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Did Montesquieu base his theory of separation of powers on the Bible?

Barron Charles Louis Joseph de Secondat Montesquieu was a nobleman who wrote extensively about political theory. In his famous work The Spirit of the Laws, Montesquieu became the first to articulate in a detailed way the doctrine of separation of powers (i.e., the theory that liberty is best protected when government distributes executive, legislative, and judicial power among three branches of government, so that no one branch can control all three). By all accounts America's founding fathers were deeply influenced by Montesquieu; citations to Montesquieu pop up with great frequency in the political discourse of revolutionary America, and his work was a major justification for the structure of the American Constitution.

In his book America's God and Country (p. 453), William Federer claims that Montesquieu based his theory of divided powers on two Biblical passages: Isaiah 33:22, and Jeremiah 17:19. The Isaiah passage reads as follows:

The Jeremiah passage reads: According to Federer, the Jeremiah passage provides the motive for separated powers; since the heart is wicked, it's best to divide powers to minimize the amount of power that any one individual person can possess. The Isaiah passage, on the other hand, provided Montesquieu with the structure for a divided government. Federer references these verses to page 457 of Anne Cohler's 1989 translation of The Spirit of the Laws. These same verses are also referred to by David Barton in his work The Myth of Separation, pp. 195-196. Unlike Federer, however, Barton does not explicitly claim that Montesquieu based his work on these verses, and does not provide relevant citations to Montesquieu's text.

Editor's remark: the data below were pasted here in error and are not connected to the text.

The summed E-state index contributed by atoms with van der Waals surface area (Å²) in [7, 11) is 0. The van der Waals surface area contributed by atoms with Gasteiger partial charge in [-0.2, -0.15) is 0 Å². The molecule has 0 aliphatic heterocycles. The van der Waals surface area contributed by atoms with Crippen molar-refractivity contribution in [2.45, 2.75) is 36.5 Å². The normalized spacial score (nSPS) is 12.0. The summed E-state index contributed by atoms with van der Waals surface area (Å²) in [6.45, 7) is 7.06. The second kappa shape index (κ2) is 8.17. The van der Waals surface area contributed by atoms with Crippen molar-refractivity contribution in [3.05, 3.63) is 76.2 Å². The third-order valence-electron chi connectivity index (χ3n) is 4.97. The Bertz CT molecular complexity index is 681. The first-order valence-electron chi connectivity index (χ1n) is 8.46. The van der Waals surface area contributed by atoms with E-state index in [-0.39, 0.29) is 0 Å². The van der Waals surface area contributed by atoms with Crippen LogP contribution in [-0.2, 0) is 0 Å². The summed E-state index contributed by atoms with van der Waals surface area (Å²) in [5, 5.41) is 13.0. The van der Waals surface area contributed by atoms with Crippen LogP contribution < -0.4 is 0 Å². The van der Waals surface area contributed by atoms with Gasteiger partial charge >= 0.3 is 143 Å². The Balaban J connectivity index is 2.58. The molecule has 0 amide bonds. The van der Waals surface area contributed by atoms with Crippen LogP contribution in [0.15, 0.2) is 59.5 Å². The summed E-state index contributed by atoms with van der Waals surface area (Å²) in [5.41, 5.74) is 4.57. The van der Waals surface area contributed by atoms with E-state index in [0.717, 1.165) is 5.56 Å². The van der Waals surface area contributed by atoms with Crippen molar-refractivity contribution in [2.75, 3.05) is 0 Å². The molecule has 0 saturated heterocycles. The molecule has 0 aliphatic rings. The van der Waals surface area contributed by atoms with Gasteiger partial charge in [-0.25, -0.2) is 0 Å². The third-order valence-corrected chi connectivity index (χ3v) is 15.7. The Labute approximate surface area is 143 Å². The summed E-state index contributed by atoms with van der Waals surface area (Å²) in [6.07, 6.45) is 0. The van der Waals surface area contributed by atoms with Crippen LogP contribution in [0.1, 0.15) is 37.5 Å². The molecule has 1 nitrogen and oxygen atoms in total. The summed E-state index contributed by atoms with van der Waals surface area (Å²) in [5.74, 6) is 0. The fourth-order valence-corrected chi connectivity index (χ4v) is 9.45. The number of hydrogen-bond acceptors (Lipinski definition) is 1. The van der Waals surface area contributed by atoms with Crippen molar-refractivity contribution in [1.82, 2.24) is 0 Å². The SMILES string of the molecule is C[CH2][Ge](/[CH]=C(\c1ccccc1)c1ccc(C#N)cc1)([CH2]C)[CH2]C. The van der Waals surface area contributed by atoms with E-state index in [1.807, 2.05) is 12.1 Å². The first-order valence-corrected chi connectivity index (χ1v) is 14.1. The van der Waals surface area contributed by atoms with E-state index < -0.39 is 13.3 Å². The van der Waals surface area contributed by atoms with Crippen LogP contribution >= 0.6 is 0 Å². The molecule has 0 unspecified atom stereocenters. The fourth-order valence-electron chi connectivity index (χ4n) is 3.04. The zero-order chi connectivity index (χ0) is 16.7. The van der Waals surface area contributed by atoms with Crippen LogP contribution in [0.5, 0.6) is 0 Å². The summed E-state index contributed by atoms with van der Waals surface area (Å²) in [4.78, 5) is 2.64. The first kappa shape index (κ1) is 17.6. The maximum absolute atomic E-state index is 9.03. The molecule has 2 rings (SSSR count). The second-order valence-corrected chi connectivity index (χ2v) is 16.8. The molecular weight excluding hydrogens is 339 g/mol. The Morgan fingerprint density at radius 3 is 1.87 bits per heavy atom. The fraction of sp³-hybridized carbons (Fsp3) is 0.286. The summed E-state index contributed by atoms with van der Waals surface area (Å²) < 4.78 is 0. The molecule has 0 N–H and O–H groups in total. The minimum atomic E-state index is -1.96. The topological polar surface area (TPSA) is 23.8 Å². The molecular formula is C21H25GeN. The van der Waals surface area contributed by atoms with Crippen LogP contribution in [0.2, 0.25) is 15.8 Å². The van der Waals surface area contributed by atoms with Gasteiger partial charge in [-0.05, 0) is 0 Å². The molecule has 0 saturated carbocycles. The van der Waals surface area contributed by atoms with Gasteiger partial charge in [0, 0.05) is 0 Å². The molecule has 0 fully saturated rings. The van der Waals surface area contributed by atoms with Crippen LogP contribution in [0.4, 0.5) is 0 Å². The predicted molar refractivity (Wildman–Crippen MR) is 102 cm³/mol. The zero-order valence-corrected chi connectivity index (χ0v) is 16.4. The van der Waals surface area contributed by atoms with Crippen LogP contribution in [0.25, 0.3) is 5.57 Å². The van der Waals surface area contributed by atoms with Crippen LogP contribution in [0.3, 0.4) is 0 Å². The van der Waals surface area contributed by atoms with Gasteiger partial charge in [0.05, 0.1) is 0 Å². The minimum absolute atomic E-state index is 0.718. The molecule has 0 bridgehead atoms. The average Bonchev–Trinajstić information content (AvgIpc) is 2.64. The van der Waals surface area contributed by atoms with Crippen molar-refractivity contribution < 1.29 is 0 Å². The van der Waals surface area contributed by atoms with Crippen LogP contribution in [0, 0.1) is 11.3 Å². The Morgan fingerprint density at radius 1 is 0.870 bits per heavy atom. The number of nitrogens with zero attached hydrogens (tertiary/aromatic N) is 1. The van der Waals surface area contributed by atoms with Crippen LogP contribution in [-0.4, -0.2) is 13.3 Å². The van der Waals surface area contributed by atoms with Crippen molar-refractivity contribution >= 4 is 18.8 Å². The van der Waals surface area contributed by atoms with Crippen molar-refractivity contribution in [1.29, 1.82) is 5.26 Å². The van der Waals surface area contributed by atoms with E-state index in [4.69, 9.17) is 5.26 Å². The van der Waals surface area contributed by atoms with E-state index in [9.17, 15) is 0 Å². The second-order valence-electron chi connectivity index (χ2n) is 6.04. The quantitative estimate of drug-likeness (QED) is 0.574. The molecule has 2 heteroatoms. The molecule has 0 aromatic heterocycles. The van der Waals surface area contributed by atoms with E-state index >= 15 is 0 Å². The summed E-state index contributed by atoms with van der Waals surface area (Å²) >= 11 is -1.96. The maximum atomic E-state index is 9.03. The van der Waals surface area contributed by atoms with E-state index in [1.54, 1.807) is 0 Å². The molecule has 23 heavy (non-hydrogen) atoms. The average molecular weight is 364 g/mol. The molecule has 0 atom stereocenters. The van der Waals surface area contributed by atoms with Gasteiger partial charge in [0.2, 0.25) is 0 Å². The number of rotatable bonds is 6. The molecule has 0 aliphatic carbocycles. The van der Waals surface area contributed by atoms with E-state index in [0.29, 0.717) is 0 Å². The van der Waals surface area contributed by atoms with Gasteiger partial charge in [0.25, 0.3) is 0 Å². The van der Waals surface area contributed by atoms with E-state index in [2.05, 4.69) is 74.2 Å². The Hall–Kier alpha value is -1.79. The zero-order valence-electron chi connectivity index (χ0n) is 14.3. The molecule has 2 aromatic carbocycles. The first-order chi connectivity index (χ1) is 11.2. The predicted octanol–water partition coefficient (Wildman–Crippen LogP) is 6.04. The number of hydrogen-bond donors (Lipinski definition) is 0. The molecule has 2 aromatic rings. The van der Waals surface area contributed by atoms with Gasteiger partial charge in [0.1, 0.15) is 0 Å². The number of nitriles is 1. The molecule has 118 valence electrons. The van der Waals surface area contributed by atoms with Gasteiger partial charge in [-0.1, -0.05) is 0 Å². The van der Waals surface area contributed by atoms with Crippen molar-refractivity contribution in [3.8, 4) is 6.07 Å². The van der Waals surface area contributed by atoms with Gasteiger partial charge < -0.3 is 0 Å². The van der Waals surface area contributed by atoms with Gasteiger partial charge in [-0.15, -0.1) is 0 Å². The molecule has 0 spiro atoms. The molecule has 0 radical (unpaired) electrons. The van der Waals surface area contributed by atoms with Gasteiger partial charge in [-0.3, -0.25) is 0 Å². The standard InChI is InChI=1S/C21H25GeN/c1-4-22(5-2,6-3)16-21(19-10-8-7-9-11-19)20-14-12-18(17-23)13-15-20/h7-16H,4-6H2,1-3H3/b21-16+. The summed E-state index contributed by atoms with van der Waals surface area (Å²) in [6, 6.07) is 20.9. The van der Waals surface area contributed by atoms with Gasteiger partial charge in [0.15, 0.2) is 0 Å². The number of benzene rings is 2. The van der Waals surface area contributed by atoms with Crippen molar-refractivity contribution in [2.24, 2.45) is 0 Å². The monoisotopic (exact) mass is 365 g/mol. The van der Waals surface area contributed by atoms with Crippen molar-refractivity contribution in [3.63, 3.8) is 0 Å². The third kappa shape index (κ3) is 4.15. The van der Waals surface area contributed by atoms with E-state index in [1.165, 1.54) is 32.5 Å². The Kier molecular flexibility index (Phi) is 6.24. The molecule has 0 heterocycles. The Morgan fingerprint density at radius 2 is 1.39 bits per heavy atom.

The problem with Federer's argument is that it is not true. Montesquieu develops his argument for separation of powers in Book XI of The Spirit of the Laws, and nowhere in this book does he reference Isaiah, Jeremiah, or any other book of the Bible. On the contrary, Montesquieu's examples in this section are all drawn from contemporary European and pre-Christian Roman and Germanic history. Nor can we find references to Isaiah and Jeremiah elsewhere in the book. While Montesquieu does occasionally reference the Bible in The Spirit of the Laws, these references are mostly to the Pentateuch, and are never to the prophetic books of the Old Testament.

It is difficult to argue that Montesquieu based his theory of divided powers on Isaiah and Jeremiah when he doesn't quote from these books, and when he bases his examples on other sources. We conclude that Federer has either misunderstood Montesquieu, is simply repeating someone else's inaccurate argument, or is intentionally misleading his readers.

But what of Federer's reference to page 457 of Cohler's translation of The Spirit of the Laws? We've located a copy of this work, and this page turns out to be nothing more than the title page for the fifth section of Cohler's translation; it has no text except the words "Part 5." We will charitably assume that the reference is a misprint, but sloppy editing on Federer's part does little to convince us that he knows what he's talking about with respect to Montesquieu. Additionally, Cohler's work contains an detailed appendix in which she indexes all the sources Montesquieu used in writing The Spirit of the Laws, and while we find several references to various books of the Bible, there are no references to Isaiah and Jeremiah. Far from proving his argument, Cohler's translation is further proof that Federer's claim is incorrect..

For what it's worth, we don't think Federer is the originator of the myth that Montesquieu derived his theory from the Bible. Barton's The Myth of Separation predates Federer, and Barton makes essentially the same argument (albeit without footnotes). The idea was probably circulating long before either Federer or Barton wrote their books. But it makes no difference. It is a myth. There is absolutely no reason to believe that Montesquieu derived his ideas from the Bible. The myth should be put to rest before it does any more disservice.

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